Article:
For God so loved the world that he gave his only Son, so that everyone who believes in him may not perish but may have eternal life. Indeed, God did not send the Son into the world to condemn the world, but in order that the world might be saved through him.
The Benedictine nun and spiritual writer Joan Chittister is someone I often turn to when seeking wisdom and inspiration. I’ve been part of a number of soul-searching conversations lately across profound differences of life experience, and I find myself thinking of a pivotal moment in Chittister’s young life that she often refers to in her writings.
Chittister was raised by an Irish-Catholic mother and Presbyterian step-father. They married in the 1940s, long before, Chittister writes, “ecumenism was even a word, let alone a virtue.” One day, when Joan was in second grade, she rushed home from school in order to speak with her mother before her step-father returned from work. The nun who taught her class had said that only Catholics go to heaven. When Joan shared this astonishing news, her mother quietly asked, “What do you think about that Joan?” Joan took a deep breath. “I think Sister is wrong.” “And why do you think Sister would say something that’s wrong?” her mother gently probed. Joan replied, “Because Sister doesn’t know Daddy.” Joan’s mother smiled. “That’s right, darling. Sister doesn’t know Daddy.”1
Chittister learned at a young age that those who speak with spiritual authority can be wrong. She discovered a locus of truth within her at odds with what her teacher told her. She was blessed with a mother who encouraged her to claim her truth, while at the same time not rejecting everything her teacher said. Neither Joan nor her mother thought that Sister was wrong about everything. She simply didn’t have all the evidence Joan had about her step-father, and therefore, about God.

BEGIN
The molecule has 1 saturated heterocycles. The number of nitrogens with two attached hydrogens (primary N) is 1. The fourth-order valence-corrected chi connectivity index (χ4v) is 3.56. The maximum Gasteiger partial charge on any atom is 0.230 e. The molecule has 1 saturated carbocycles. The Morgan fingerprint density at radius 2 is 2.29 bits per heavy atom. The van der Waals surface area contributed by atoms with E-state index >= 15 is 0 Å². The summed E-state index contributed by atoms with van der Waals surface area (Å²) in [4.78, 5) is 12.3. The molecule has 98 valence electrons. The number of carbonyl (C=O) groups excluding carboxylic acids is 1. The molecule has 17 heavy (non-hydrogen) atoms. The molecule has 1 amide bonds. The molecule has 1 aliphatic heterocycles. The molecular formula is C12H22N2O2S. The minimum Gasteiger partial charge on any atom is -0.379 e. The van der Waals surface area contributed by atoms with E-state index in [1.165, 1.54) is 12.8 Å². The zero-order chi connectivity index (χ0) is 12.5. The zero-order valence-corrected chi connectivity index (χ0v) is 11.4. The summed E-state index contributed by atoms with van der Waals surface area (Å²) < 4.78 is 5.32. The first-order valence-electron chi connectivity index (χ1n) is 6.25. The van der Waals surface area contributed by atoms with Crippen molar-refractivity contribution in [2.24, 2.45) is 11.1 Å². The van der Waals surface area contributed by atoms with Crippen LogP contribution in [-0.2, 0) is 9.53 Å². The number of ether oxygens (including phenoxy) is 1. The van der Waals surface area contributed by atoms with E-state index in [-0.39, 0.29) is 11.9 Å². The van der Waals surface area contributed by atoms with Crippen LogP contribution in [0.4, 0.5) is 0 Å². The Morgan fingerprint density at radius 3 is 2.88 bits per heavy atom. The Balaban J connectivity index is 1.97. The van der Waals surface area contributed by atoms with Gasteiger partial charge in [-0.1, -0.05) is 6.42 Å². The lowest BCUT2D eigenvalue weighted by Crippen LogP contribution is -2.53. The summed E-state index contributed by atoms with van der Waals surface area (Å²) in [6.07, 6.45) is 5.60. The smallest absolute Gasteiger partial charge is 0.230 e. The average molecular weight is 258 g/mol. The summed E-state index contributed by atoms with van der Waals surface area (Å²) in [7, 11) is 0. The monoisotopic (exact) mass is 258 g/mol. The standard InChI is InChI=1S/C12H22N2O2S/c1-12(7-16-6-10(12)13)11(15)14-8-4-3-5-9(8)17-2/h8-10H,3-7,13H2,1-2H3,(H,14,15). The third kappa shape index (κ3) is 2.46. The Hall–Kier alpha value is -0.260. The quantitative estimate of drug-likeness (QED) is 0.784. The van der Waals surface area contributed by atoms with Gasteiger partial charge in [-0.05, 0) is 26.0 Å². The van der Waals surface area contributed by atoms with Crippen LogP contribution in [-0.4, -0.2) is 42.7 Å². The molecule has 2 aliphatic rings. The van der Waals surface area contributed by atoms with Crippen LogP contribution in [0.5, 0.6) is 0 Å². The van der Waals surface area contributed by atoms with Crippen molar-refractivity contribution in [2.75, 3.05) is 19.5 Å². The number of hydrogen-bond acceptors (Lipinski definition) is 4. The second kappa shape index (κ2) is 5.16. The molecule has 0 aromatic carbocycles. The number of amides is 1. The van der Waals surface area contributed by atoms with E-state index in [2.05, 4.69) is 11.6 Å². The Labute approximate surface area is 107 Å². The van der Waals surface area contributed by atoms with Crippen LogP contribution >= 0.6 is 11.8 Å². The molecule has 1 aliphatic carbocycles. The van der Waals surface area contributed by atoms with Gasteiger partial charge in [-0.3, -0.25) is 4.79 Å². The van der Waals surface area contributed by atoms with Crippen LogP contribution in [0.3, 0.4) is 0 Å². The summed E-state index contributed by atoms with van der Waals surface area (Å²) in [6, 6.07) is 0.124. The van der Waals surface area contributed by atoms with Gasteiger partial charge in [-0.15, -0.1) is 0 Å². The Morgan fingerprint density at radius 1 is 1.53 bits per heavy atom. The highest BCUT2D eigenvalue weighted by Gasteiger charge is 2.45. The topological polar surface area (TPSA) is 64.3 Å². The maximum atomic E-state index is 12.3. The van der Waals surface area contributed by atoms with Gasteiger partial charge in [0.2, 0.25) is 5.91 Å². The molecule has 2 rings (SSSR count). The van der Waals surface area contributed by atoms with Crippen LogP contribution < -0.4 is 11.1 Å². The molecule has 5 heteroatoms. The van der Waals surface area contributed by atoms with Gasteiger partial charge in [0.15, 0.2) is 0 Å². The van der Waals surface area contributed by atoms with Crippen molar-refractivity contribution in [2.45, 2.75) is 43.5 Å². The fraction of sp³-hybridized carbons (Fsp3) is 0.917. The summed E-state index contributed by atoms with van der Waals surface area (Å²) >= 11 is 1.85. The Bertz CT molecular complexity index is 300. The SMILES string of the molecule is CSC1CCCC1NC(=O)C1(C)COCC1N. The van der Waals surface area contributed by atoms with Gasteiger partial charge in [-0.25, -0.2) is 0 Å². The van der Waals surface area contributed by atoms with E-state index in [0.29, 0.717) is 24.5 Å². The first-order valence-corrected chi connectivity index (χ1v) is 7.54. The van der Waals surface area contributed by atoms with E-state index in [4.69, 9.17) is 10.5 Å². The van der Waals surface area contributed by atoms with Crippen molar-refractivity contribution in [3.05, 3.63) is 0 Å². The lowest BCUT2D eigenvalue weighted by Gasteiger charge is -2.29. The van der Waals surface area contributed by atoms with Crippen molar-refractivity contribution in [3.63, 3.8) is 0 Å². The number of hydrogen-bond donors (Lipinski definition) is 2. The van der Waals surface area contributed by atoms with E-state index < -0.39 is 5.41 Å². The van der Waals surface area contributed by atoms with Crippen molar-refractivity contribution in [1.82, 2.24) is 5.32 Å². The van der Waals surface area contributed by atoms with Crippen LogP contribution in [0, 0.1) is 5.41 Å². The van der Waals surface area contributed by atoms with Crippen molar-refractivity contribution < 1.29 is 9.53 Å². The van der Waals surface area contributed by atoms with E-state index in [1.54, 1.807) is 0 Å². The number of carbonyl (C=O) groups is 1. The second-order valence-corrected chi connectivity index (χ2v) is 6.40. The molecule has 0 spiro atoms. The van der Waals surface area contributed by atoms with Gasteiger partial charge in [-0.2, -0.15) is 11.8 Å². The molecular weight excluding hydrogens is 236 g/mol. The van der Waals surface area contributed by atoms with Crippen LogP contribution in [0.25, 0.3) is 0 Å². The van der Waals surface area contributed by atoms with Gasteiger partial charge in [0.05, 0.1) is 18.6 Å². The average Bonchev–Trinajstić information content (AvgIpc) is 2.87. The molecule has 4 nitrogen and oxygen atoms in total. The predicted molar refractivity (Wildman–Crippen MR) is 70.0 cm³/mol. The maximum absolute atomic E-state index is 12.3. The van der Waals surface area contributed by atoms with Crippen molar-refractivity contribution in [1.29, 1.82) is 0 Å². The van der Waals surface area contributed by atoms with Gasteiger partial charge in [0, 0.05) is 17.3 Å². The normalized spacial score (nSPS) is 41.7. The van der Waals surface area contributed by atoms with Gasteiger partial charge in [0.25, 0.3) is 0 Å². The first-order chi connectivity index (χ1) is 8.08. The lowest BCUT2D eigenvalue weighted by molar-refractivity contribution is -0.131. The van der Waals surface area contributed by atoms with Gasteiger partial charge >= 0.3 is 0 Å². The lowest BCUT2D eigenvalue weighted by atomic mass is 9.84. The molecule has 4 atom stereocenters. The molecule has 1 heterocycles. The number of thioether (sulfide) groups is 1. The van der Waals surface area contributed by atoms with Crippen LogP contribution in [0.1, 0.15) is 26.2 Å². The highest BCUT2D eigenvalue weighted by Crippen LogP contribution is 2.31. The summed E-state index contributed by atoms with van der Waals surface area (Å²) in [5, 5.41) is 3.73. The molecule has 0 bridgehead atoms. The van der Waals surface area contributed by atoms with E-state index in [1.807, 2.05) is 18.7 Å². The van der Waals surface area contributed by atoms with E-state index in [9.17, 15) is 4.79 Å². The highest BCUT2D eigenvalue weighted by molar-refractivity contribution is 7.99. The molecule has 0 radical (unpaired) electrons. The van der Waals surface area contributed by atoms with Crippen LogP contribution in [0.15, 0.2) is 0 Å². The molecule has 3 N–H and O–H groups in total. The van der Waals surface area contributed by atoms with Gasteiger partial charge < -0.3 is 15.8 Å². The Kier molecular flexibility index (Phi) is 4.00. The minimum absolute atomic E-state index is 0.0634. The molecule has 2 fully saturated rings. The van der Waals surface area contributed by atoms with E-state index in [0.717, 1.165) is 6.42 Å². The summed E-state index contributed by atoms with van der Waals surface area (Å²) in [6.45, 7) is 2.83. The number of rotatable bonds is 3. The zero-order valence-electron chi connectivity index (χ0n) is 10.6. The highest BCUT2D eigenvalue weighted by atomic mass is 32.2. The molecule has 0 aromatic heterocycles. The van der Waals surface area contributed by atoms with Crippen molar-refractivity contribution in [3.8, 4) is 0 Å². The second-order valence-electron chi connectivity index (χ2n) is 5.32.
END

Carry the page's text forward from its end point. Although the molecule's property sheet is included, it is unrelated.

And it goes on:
At the time, neither Joan nor her mother had the power to openly challenge her teacher. Joan lived with the tension inside her until she was in a position to speak openly about what she knew was true. She later felt called to pursue her own vocation as a nun and teacher, and to be a critic of certain teachings of Roman Catholicism from within the Church in order to change it.
The history of Christianity is full of examples of those in authority speaking on behalf of God in ways later recognized to be false or incompatible with Jesus’ teachings. Only when individuals and groups within the Church dared to challenge that authority did the Church’s teachings change. Such change never comes easily. Those who suffer most are the ones whose life experience lies beyond the conventional wisdom that will one day be rejected.
I first hit that place of tension when I was 17. Because of a change in my family situation, I needed to leave the church community in which I had first come to know and accept Christ. Its leaders taught that only those who believed in Jesus in the precise way that we did were destined for salvation. They warned that for me to worship in the Episcopal Church that my mother attended, as I was about to do, was to put my soul in danger. That never made sense to me, but I wasn’t in a position to openly challenge what I was taught. Like Joan Chittister, I was blessed to have someone–in my case, an Episcopal priest–who helped me find a path of integrity. He said, “Mariann, if you wouldn’t condemn others for not walking the same path you do, rest assured that God wouldn’t, either.” I hear echoes of his words in our Presiding Bishop’s statement that if any teaching isn’t about love, it’s not about God.
We’re living in a time when more and more people are simply unwilling to sacrifice themselves on the altar of church teachings that deny their full humanity.
Some are rejecting the faith entirely that is rejecting them. Others remain and choose to speak their truth, while staying in relationship with an imperfect, evolving tradition of faith, allowing for genuine exchange and mutual transformation. It is a costly, often sacrificial path, for the sake of love, so that others coming up behind them might be spared the suffering they have endured.
As a teenager, I was relieved to leave the rigid views of the church that raised me without having to take a public stand within it. Yet the Episcopal Church I joined is also far from perfect, and we need the prophetic challenge of those who dare to be themselves and claim their rightful place as beloved children of God.
I give thanks for those of you who are willing to speak your truth so that this imperfect church of ours might move closer toward God’s dream for all humankind. We are a better church because of you.
1Joan Chittister, In Search of Belief (Liguori, Missouri: Liguori/Triumph Press, 1999), 12.